Description of Preferred Embodiment Referring to figures 1 to 7 of the accompanying drawings, a demolition hammer has a housing 1 in which a spindle 2 is located so that it extends through and beyond an aperture formed in the housing, and is provided at its end with a tool holder 3 of conventional form for holding the shank of a tool (not shown) of the type that can move to a limited extent upon impacts from a beat piece (which may be SDS Plus or SDS Max, but will usually be larger, for example hex shank etc.). The spindle 2 is S freely rotatable within the housing 1 and has a hexagonal outer cross-section towards its front end. The mechanism includes a locking ring 4 that is located about the spindle just beyond the aperture in the housing 1, and which locks the spindle in one orientation in the aperture. The locking ring has a hexagonal internal aperture 6 through which the spindle 2 extends with a slidable fit to enable the locking ring to move axially along the spindle 2 but not to rotate about it. The locking ring 4 has a number of teeth 8 at its rearward end (i.e. directed away from the tool holder) which engage corresponding teeth 10 arranged around the aperture so that they are interdigitated with one another. In this manner, rotation of the locking ring 4, and hence the spindle 2 with respect to the aperture is prevented while the teeth 8 and 10 1 S are engaged.
A grip ring 12 is located around the spindle 2 and the locking ring 4 and has an internal diameter approximately equal to the external diameter of the locking ring, so that ii: can be manually rotated around the locking ring 4 by the operator.
The grip ring 12, however, has a central portion 14 having a relatively large wall thickness, and a thinner front-end portion 16, the region joining the two portions forming an internal shoulder 18 that extends around the circumference of the grip ring. Over part of the circumference of the grip ring 12, in fact along three separate regions that are oriented at 120° to one another, the internal shoulder 18 is bevelled in the circumferential direction in relation to the axis of the spindle 2 and the grip ring 12, that is to say, in those regions, the internal shoulder 20 extends helically along the internal circumference of the grip ring 12. The locking ring 4 is provided with three lugs 22 located on its peripheral surface that are oriented at 120° to one another and each engages one of the bevelled or helically extending internal shoulder regions 20 of the grip ring 12, so that, when the grip ring 12 is rotated (in the direction of the arrow on its peripheral surface), the locking ring 4 will be forced axially along the spindle 2 out of engagement with the teeth 10 of the housing aperture.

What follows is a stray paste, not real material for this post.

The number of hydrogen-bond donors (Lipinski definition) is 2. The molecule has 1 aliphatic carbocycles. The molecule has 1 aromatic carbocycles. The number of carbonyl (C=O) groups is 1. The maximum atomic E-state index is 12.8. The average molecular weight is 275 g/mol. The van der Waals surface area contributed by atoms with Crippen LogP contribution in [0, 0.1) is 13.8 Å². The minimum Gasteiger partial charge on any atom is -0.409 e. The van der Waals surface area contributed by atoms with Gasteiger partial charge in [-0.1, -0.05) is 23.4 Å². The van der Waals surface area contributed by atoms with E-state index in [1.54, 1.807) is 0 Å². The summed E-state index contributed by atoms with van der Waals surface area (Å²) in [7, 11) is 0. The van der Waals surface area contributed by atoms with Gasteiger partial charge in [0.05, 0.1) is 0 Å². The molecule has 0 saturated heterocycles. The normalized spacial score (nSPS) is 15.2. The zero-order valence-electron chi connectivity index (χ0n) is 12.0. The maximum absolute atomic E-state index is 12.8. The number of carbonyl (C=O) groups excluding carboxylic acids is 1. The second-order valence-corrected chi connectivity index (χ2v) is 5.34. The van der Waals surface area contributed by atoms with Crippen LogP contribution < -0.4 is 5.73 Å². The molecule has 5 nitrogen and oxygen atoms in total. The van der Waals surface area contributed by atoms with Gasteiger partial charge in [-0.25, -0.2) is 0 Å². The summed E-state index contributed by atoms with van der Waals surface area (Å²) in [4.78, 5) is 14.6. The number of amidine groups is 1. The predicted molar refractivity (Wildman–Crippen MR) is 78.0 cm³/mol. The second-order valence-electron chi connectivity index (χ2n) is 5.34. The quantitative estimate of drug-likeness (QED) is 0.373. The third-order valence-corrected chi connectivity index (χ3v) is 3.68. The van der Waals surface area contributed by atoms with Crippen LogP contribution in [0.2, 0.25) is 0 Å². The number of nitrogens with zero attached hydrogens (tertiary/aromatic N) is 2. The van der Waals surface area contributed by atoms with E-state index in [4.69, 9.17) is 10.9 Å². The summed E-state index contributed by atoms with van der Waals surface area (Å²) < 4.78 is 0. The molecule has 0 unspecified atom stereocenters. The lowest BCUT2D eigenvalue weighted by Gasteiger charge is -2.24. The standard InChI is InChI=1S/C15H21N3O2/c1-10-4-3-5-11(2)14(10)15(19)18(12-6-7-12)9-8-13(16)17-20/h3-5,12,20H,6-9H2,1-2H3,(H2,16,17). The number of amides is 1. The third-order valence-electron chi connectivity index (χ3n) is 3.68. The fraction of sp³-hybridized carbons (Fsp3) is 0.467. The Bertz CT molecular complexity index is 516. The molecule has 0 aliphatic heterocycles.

The arrangement is provided with a coil spring 24 that extends around the spindle 2, one end of which is located in a recess in the spindle, and the other end of which is located in a recess in the internal surface of the grip ring 12. This spring biases the grip ring 12 to rotate to its original orientation with respect to the locking 5 ring when not held by the operator. A further helical spring 26 is provided which bears on an axial biasing member 28 to urge it rearwardly toward the aperture in the housing. The biasing member 28 has three legs 30, each of which buts onto the forward end of one of the lugs 22 of the locking ring in order to urge the locking ring 4 into engagement with the aperture in the housing.
10 In operation, a tool bit such as a chisel bit may be inserted into the tool holder in any desired orientation. If it is desired to change the orientation of the bit, the operator simply grips the grip ring 12 and rotates it until the desired orientation is reached and lets go of the ring. As the grip ring 12 is rotated, the lugs 22 on the locking ring 4 ride up the helical surface 20 of the internal shoulder of the grip ring, thereby forcing the teeth 8 and 10 out of engagement with each other against the force of the axial bias member 28. Further rotation of the grip ring 12 causes the spindle 2 to rotate, and enables the bit inserted in the tool holder 3 to be set at the desired orientation. Release of the grip ring 12 by the operator will cause it to rotate in the opposite direction under the action of the spring 24, and allow the locking ring 4 to slide axially under the action of the bias member 28 into engagement with the teeth 10 of the housing aperture.
Figure 3b shows an arrangement similar to that shown in Figure 3a, with like parts identified by like numerals, except that the sets of teeth 8 and 10 are formed with ends that have chamfered edges. In this arrangement, as the grip ring 12 is rotated, the lugs 22 on the locking ring 4 ride up the helical surface 20 of the internal shoulder of the grip ring, thereby forcing the teeth 8 and 10 partially out of engagement with each other against the force of the axial bias member 28 so that the cham:Pered edges of the ends of the sets of teeth 8 and 10 are adjacent each other, as shown in Figure 3c. Further rotation of the grip ring 12 causes the chamfered edges of the ends of adjacent teeth to ride over each other, as shown in Figures 3d and 3e against the axial biasing force of the bias member 28 so that the locking ring rotates with respect to the aperture. The rotation of the locking ring 4 causes the spindle 2 to rotate, and so enables the bit inserted in the tool holder 3 to be set at the desired orientation. As the ends of the sets of teeth 8 and 10 ride over each other the sets of teeth 8 and 10 are successively pushed apart to the position shown in Figure 3e and moved together to the position shown in Figures 3c and 3~ As the sets of teeth are urged back towards each other by the axial bias member 28 after successive teeth ends have passed over each other, a ratchet like clicking noise is made which gives an indication to an operator of the hammer that successive gradations of rotation of the spindle have occurred. Release of the grip ring 12 by the operator will cause it to rotate in the opposite direction under the action of the spring 24, and allow the locking ring 4 to slide axially under the action of the bias member 28 into engagement with the teeth 10 of the housing aperture.